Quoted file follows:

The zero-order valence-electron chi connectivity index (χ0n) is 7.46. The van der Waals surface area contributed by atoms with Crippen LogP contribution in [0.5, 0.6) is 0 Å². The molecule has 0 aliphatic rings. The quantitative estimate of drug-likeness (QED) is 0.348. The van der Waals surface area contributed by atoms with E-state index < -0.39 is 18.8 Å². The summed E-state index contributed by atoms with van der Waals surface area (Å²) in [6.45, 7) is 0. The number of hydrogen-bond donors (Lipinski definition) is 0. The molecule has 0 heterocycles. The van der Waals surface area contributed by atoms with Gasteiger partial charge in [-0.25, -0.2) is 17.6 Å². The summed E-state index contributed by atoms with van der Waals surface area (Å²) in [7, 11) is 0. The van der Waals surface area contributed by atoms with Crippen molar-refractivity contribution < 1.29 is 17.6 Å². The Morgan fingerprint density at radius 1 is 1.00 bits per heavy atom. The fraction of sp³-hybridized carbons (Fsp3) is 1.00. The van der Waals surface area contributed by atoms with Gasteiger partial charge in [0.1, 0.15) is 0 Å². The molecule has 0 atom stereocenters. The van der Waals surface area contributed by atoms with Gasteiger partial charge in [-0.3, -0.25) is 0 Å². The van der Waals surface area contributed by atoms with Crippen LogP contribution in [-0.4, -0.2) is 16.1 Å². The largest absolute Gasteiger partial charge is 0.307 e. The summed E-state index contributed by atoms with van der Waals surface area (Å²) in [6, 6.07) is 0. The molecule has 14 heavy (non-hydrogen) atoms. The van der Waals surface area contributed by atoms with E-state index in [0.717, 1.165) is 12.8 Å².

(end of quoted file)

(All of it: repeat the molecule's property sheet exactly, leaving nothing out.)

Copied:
The zero-order valence-electron chi connectivity index (χ0n) is 7.46. The van der Waals surface area contributed by atoms with Crippen LogP contribution in [0.5, 0.6) is 0 Å². The molecule has 0 aliphatic rings. The quantitative estimate of drug-likeness (QED) is 0.348. The van der Waals surface area contributed by atoms with E-state index < -0.39 is 18.8 Å². The summed E-state index contributed by atoms with van der Waals surface area (Å²) in [6.45, 7) is 0. The number of hydrogen-bond donors (Lipinski definition) is 0. The molecule has 0 heterocycles. The van der Waals surface area contributed by atoms with Gasteiger partial charge in [-0.25, -0.2) is 17.6 Å². The summed E-state index contributed by atoms with van der Waals surface area (Å²) in [7, 11) is 0. The van der Waals surface area contributed by atoms with Crippen molar-refractivity contribution < 1.29 is 17.6 Å². The Morgan fingerprint density at radius 1 is 1.00 bits per heavy atom. The fraction of sp³-hybridized carbons (Fsp3) is 1.00. The van der Waals surface area contributed by atoms with Gasteiger partial charge in [0.1, 0.15) is 0 Å². The molecule has 0 atom stereocenters. The van der Waals surface area contributed by atoms with Gasteiger partial charge in [-0.3, -0.25) is 0 Å². The van der Waals surface area contributed by atoms with Crippen LogP contribution in [-0.4, -0.2) is 16.1 Å². The largest absolute Gasteiger partial charge is 0.307 e. The summed E-state index contributed by atoms with van der Waals surface area (Å²) in [6, 6.07) is 0. The molecule has 14 heavy (non-hydrogen) atoms. The van der Waals surface area contributed by atoms with E-state index in [0.717, 1.165) is 12.8 Å².